Here we come a-Waltering among the leaves so green
They weren't lying on the phone: they really let me in to see the papers, and I spent seven hours today, less lunch, staring at them. There's so much good stuff there, obscured by so much chaff, that I'm torn between delight at what I'm finding and despair at the prospect of putting any of it to use in the service of a coherent narrative. If nothing else, though, I'm learning a lot. The first thing I learned is that people have terrible handwriting. At first I thought it might be the lobotomies, but no, even the relatives have terrible handwriting. Of course you'd probably find a higher incidence of mental illness in the families of lobotomy patients than in the general population, so maybe that accounts for it. The second thing I learned is that Howard Dully is right, people do talk an awful lot about the weather in their letters to Freeman. I think this is because they want to break off a little piece of their lives and give it to him. It's like in Jane Austen when people say "It is very fine today" when what they mean is "I love you more than my own life," because you're not allowed to say "I love you more than my own life." When people write Walter letters and mention the weather, I think they are saying different things. I think some of them are saying, This is the life you gave back to me. It's raining here in this place that isn't the insane asylum. And I think some of them are saying, I demand to be treated as a human being, so I'm talking about the weather, which is a signal human beings give each other. And I think some of them just can't think of anything else to say. That last one is universal, even among people who are not lobotomy patients or the relatives of lobotomy patients.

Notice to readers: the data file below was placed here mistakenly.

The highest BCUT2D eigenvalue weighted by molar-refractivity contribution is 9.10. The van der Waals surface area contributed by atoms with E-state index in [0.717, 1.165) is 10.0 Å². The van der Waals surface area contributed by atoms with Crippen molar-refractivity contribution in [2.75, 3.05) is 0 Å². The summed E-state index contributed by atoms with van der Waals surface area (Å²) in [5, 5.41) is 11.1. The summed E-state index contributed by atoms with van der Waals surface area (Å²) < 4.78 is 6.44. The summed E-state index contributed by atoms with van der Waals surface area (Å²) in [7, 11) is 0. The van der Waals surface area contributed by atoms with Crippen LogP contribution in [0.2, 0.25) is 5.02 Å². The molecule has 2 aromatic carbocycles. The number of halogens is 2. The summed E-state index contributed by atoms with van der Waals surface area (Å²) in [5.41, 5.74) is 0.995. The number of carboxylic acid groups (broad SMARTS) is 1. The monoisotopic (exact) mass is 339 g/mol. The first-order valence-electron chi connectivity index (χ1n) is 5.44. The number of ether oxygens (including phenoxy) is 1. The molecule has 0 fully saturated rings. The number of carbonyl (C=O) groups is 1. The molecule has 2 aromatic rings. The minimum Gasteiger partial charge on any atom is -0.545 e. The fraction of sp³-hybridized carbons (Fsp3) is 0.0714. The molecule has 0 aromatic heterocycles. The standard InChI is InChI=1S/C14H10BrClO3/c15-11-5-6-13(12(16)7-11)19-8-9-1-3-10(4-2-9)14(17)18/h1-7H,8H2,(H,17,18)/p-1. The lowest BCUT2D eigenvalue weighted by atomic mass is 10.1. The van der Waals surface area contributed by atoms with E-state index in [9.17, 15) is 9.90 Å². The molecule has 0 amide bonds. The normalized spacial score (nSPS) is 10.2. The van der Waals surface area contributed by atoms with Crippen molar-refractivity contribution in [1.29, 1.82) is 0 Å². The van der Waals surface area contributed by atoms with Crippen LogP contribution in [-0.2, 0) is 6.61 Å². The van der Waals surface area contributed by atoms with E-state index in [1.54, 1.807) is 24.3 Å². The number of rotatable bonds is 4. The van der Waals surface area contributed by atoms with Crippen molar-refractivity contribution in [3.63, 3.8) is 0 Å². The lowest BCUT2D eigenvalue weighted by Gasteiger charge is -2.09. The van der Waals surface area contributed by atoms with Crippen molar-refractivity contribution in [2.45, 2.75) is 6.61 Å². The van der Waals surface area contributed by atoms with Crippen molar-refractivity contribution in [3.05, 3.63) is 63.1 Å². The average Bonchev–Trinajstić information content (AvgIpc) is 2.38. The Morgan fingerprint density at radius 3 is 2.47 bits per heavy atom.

Third: It is super-creepy to read Christmas cards with lobotomy information on them. Walter always encouraged his patients and their families to let him know how they were doing, so it's not surprising they'd combine best wishes of the season with medical information, but it's still creepy. Like there will be some cheery Christmas design on the front of the card and inside will be written something like "Martha is much the same as when you last saw her, she's still in Creedmore Hospital and they tell us she still has fits of anger and hits people. Merry Christmas!"
Fortunately the Smithsonian was open when they kicked me out of the library at five, so I could unwind from creepy Christmas cards with monotreme skeletons and the Hope Diamond.
Tomorrow I'm going to try Walter's great big 372-page unpublished autobiography. I hope it begins with his birth on Krypton.